How would an accident or illness derail your future plans?
Many of us have life cover that will pay a lump sum on death so that mortgage debt can be paid off and ensure loved ones are not left financially exposed but what if the more likely event of having a serious accident or illness prevents you from earning a living?
You’ve worked hard to get to where you are now and have (hopefully) built up financial assets that will support you in retirement. You are also either reducing mortgage debt through regular repayments or have a savings vehicle in place that will pay off the outstanding debt when the mortgage term finishes.
But, unless you are working through choice rather than necessity, your future financial security will be dependent upon you continuing to save for the long term and reducing debt. This will require you to keep working until you reach the point of financial independence.
A serious accident or prolonged illness that prevents you from working for an extended period of time will, therefore, have serious ramifications, not just for your ability to meet your current living costs but your future lifestyle too following a period of lost savings.
One of the first rules of financial planning is to establish an emergency fund; a savings account with sufficient funds to allow you to continue to meet essential expenditure should you lose a source of income you are reliant upon. This will act as your first port of call.
Beyond the emergency fund, you should also consider a life assurance policy that replaces earned income should you be unable to work. Known as income protection or private health insurance the policies will pay out a regular income for as long as you are unable to work, even if you are unable to ever return to work.
It may be that your employer provides membership to a scheme for all employees, either automatically or optionally as part of your flexible benefits package. If you are employed check first that this would be an option, otherwise a personal policy will be the route to take.
Insurers want the claimant to have an incentive to return to work so it is not possible to replace earned income in full; the limit is typically 50%-60% of salary or dividend income (if there is a sufficient record)but 60% is considerably better than nothing.
Providing specific details of premiums is hard because it depends on a number of factors:
- Likelihood of a claim (e.g. age, job type, leisure interests)
- Level of income to be replaced,
- How long the policy term is to be,
- Whether the benefits when paid are to increase each year or remain static,
- Whether benefits will need to start immediately on the claim being made or whether savings can be used in the short-term.
- Level of health and smoking habits and,
- the definition of your occupation (see below).
Like buying a car, the more ‘options’ you choose, the more expensive the premium. If you are young, want an annually increasing benefit that covers you until 65, you want the payments to start from day 1 of a claim and you have an unhealthy lifestyle in will cost more than someone who is looking for a shorter term, doesn’t need the benefit to increase, is in good health and earns less.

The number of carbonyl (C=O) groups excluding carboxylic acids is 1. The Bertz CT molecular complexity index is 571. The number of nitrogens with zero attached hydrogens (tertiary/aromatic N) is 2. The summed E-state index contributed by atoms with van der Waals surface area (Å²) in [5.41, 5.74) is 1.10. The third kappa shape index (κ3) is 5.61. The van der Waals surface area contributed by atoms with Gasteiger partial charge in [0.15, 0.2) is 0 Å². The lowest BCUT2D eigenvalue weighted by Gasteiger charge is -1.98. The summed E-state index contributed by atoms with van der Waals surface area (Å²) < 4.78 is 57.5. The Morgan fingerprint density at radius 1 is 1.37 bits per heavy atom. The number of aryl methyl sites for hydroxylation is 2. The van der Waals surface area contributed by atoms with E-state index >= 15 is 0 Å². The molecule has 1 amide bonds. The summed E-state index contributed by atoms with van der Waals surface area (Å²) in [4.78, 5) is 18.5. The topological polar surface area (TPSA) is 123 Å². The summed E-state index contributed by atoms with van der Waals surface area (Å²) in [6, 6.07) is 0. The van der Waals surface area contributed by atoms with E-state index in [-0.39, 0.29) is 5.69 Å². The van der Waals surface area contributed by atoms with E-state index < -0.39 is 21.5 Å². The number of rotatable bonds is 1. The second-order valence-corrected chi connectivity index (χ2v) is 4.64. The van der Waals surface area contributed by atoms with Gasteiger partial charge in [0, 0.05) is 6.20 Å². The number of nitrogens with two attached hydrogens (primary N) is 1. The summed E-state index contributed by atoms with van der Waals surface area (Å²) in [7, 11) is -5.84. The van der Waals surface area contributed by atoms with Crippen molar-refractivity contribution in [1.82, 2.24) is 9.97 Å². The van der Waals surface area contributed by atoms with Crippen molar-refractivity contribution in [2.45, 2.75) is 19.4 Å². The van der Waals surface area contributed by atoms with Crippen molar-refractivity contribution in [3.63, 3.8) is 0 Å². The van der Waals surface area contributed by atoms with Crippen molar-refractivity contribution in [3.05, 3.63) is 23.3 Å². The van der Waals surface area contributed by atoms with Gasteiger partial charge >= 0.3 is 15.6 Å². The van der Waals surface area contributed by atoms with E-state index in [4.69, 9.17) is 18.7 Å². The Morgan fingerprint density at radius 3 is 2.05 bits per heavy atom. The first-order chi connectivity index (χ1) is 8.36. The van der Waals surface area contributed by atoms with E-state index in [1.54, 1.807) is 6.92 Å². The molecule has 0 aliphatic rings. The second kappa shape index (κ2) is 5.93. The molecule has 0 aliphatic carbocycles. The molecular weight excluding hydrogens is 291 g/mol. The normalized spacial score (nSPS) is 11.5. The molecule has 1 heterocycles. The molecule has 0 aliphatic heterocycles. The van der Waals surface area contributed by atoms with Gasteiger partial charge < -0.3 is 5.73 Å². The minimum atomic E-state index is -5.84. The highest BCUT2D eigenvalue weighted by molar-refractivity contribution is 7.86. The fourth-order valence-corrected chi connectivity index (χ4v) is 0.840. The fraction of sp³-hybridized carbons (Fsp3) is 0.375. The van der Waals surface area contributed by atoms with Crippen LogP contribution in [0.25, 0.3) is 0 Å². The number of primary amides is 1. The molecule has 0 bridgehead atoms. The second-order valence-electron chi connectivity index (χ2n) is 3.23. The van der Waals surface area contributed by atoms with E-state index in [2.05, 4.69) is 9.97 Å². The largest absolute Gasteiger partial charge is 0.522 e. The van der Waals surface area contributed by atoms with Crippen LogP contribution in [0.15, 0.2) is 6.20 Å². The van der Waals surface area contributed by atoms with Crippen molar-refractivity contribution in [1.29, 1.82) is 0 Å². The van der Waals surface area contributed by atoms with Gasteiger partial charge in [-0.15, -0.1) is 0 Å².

“But They Won’t Honour a Claim”
There is a perception that insurers will be happy to take the premiums but won’t honour a claim that is made. Fortunately, this is a false impression, the largest insurers have a very high claims record. According to stats from the ABI average pay-out rates across the protection industry is nearly 98% and 90% for income protection policies specifically.
Like any form of insurance, if the claimant has given false or misleading information in the application process or at the point of the claim then the insurers are within their rights not to provide any benefits.
Own occupation, Suited Occupation or Any Occupation Definition
An important difference in the ability to successfully claim an inability to work is the definition of ‘work’ in the policy terms.
The most comprehensive cover uses an ‘own occupation’ definition, which, as the title suggests, is suffering an illness or accident that prevents you from carrying out your own occupation. A stress-related illness may impact someone in a senior position returning to a high-pressure working environment.
The ‘suited occupation’ definition would require an illness or accident preventing you from carrying out a job role to which your experience and qualifications are suited. It is, therefore, less comprehensive than ‘own occupation’ but more so than ‘any occupation’.
The ‘any occupation’ definition is the least comprehensive and would only pay benefits if the claim is serious enough to prevent the policyholder fulfilling any type of paid work, even if it is an occupation not connected to their career. The senior manager suffering from depression may not be able to return to the job role but could do something much less stressful (and lower paid).
You may consider an income protection policy to be an extra cost that you don’t need. However, the cost of not having any cover could be much greater than the monthly expense. Like any form of insurance, it will be a waste of money if you never claim but potentially the best financial decision you make if you do.
For many, the peace of mind knowing they have cover is worth the monthly premium alone.
As with any aspect of personal finance, income protection should be considered in the context of your current and future plans. If you would like to consider how you protect your current and future lifestyle contact me.